Best Lake Tahoe Adventures when there is no snow!
When you visit Lake Tahoe in the winter, you can always expect cold mornings, amazing views and a crystal clear lake. But what do you do when there is no snow? Well, here are 3 snow-free winter adventures you can do around Lake Tahoe.
#1 Best Lake Tahoe Adventures – Play around Sandy Beach
A family friendly state park on the Nevada side of Lake Tahoe, Sandy Beach is a perfect place for a stroll, a picnic, a short hike or even sleigh ride. If there is not much snow don’t worry! The sleighs come equipped with tires that effortlessly carry you around a winter but snow free wonderland. This intimate beach also gives you a great chance to do some fun boulder hopping or, for the adventurous, even test wiliness to stick your feet into Tahoe’s crustal clear but ice cold waters. I did! And yes…. it was cold Want to find other beaches? Click here!
#2 Best Lake Tahoe Adventures – Hike Mt. Tallac
Towering 3,500 feet over Lake Tahoe’s southwest shoreline, Mt. Tallac is one of the most popular and rewarding summits in the Tahoe region (and a busy hike in the summer). But come winter, the solitude of the hike rewards cold weather travelers with breathtaking views of the vast and sparkling cobalt blue waters of Lake Tahoe and the glacially sculpted Desolation Wilderness.
Not to be taken lightly, this 9 mile roundtrip hike gains more than 3,300 feet of elevation through mostly windy and sun-exposed terrain.
The initial 2.1 miles follows a mellow path along Fallen Leaf Lake’s shores through a shaded forest on to Cathedral Lak. Then the real climb begins – FYI: Cathedral Lake is also the last reliable water source on your way to the top. As you work your way through the large granite Cathedral Bowl, gaining 2,000 vertical feet in just 2.4 miles you may be fighting some light patches of snow (in a dry winter). Once above Cathedral Bowl, the outbound trail continues on toward the summit through white bark pine along true high-country ridgeline hiking. Route finding skills can help but the trail is so well traveled in the summer that almost any route you find will take you to the summit. Check out the trail here!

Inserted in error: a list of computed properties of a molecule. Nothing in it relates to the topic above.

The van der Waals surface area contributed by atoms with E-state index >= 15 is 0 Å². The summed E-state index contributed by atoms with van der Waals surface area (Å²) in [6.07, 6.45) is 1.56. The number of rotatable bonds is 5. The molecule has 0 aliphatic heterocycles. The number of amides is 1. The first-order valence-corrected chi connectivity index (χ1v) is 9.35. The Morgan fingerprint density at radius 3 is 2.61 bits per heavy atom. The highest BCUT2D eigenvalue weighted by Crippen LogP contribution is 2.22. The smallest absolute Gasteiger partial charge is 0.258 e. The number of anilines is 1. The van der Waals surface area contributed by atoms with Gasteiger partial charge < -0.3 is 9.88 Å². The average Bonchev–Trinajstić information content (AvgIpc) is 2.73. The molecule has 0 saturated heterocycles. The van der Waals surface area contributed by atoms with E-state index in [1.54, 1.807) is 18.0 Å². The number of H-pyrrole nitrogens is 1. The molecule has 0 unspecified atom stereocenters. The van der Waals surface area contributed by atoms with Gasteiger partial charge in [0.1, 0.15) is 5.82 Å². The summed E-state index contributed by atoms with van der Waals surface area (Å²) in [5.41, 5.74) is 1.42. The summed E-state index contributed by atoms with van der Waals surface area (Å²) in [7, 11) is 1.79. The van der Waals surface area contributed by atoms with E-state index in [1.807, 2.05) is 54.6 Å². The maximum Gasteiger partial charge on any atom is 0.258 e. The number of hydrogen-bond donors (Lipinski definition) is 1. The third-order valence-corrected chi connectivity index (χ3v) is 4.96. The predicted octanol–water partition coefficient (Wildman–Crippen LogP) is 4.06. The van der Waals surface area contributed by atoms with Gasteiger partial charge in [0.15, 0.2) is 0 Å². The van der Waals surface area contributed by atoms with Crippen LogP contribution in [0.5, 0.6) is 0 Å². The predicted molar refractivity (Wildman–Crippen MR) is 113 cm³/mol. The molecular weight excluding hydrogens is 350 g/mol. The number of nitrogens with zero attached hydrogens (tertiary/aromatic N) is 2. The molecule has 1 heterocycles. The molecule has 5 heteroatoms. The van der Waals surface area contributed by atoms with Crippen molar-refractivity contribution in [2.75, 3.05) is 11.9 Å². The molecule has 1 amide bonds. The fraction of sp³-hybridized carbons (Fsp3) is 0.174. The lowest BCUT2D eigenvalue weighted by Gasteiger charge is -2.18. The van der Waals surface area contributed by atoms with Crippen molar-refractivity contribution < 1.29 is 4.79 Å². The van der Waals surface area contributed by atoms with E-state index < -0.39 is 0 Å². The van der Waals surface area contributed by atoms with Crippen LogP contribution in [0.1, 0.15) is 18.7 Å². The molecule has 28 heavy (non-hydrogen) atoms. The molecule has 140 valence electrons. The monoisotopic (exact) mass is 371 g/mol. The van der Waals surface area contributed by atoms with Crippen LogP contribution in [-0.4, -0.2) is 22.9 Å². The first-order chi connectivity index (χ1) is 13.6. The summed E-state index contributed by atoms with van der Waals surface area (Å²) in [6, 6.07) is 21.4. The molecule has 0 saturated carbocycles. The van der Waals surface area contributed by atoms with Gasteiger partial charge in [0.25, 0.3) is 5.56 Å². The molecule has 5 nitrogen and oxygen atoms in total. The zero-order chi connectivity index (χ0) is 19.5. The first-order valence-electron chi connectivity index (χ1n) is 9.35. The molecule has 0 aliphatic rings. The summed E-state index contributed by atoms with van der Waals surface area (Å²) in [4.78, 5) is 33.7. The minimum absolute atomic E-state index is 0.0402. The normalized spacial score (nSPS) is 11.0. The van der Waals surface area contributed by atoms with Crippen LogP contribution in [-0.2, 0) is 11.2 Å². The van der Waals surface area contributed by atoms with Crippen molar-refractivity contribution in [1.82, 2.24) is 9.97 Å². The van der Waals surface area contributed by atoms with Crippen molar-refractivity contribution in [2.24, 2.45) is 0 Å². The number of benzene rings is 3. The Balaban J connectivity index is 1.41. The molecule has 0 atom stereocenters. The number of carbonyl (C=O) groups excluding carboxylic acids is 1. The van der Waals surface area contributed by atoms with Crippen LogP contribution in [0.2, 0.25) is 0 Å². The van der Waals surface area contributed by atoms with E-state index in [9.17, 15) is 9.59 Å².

Although it is commonly believed that Lake Tahoe was formed by the collapse of a volcanic crater, the Basin was actually formed by the rise and fall of the landscape due to faulting. Huge glaciers formed and moved down the V-shaped canyons on the western side of the lake.
#3 Best Lake Tahoe Adventures – Rent a kayak and hit the lake
If you have not paddled across the glassy waters of Lake Tahoe then you are missing out on something spectacular. And with over 10 rental companies spread between North Shore and South Lake Tahoe, you won’t have a problem renting a single person or tandem (two-person) kayak. For those who want a bit more adventure, and even weirder looks from the tour/rental agencies, then get a SUP – aka – Stand Up Paddleboard. Dress warm and do your best not to fall! Remember it’s still cold!
The main body of Lake Tahoe does not freeze (thanks to stored heat in the Lake’s massive amount of water compared to its relative surface area) and below an average depth of 600 ft. the temperature is a constant 39 F… but in the coldest months the surface of the lake can drop to 40 F and even in a dry winter the lake is chilly.
BONUS! There is so much to do here at Lake Tahoe that I want to give you a 4th “Snow-free” winter adventure option.
#4 Best Lake Tahoe Adventures – Stargaze or full moon hikes
Clear winter sky’s make for great star gazing and excellent satellite spotting. On a clear night in winter you can see sections of the Milky Way, lay around and watch the full moon slowly drift across the sky, or even catch sky born reflections of meteors as they glistening off waters of Lake Tahoe.
The Geminid meteor shower can be seen every year between December 4 and December 16, with its peak activity being around December 13-14. The shower owes its name to the constellation Gemini because the meteors seem to emerge from this constellation in the sky.
Note* If you plan to be outside for a long period of time on frosty, cold nights, remember that enjoying the starry winter sky requires protection against the prevailing low temperatures. One of the best garments is a hooded parka, which is lightweight yet excellent insulation, and at least two layers of pants. Remember your feet and bring a warm blanket. I also recommend sitting around a fire pit and kicking back with your favorite warm drink.
One reason for the clarity of a winter’s night is that cold air cannot hold as much moisture as warm air can. Hence, on many nights in the summer, the warm moisture-laden atmosphere causes the sky to appear hazier. But when winter arrives the sky becomes a richer, deeper and darker shade of blue.